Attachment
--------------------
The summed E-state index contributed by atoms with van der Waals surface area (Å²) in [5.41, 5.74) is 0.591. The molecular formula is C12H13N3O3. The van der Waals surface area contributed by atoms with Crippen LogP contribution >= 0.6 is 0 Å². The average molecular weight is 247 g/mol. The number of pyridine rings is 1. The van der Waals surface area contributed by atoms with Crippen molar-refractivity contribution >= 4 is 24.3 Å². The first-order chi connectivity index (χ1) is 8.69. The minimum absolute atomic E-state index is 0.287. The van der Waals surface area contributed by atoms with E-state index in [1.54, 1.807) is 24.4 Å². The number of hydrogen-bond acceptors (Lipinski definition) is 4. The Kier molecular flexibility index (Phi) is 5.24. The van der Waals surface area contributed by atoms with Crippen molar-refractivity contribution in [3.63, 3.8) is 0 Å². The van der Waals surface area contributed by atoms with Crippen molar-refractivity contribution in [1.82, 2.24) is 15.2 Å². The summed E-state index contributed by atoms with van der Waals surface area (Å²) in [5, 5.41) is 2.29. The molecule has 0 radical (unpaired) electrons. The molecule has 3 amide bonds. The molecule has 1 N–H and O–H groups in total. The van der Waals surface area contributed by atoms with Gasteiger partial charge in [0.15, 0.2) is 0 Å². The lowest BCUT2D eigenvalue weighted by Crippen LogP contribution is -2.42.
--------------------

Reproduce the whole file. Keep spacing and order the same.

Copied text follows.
The summed E-state index contributed by atoms with van der Waals surface area (Å²) in [5.41, 5.74) is 0.591. The molecular formula is C12H13N3O3. The van der Waals surface area contributed by atoms with Crippen LogP contribution >= 0.6 is 0 Å². The average molecular weight is 247 g/mol. The number of pyridine rings is 1. The van der Waals surface area contributed by atoms with Crippen molar-refractivity contribution >= 4 is 24.3 Å². The first-order chi connectivity index (χ1) is 8.69. The minimum absolute atomic E-state index is 0.287. The van der Waals surface area contributed by atoms with E-state index in [1.54, 1.807) is 24.4 Å². The number of hydrogen-bond acceptors (Lipinski definition) is 4. The Kier molecular flexibility index (Phi) is 5.24. The van der Waals surface area contributed by atoms with Crippen molar-refractivity contribution in [3.63, 3.8) is 0 Å². The van der Waals surface area contributed by atoms with Crippen molar-refractivity contribution in [1.82, 2.24) is 15.2 Å². The summed E-state index contributed by atoms with van der Waals surface area (Å²) in [5, 5.41) is 2.29. The molecule has 0 radical (unpaired) electrons. The molecule has 3 amide bonds. The molecule has 1 N–H and O–H groups in total. The van der Waals surface area contributed by atoms with Gasteiger partial charge in [0.15, 0.2) is 0 Å². The lowest BCUT2D eigenvalue weighted by Crippen LogP contribution is -2.42.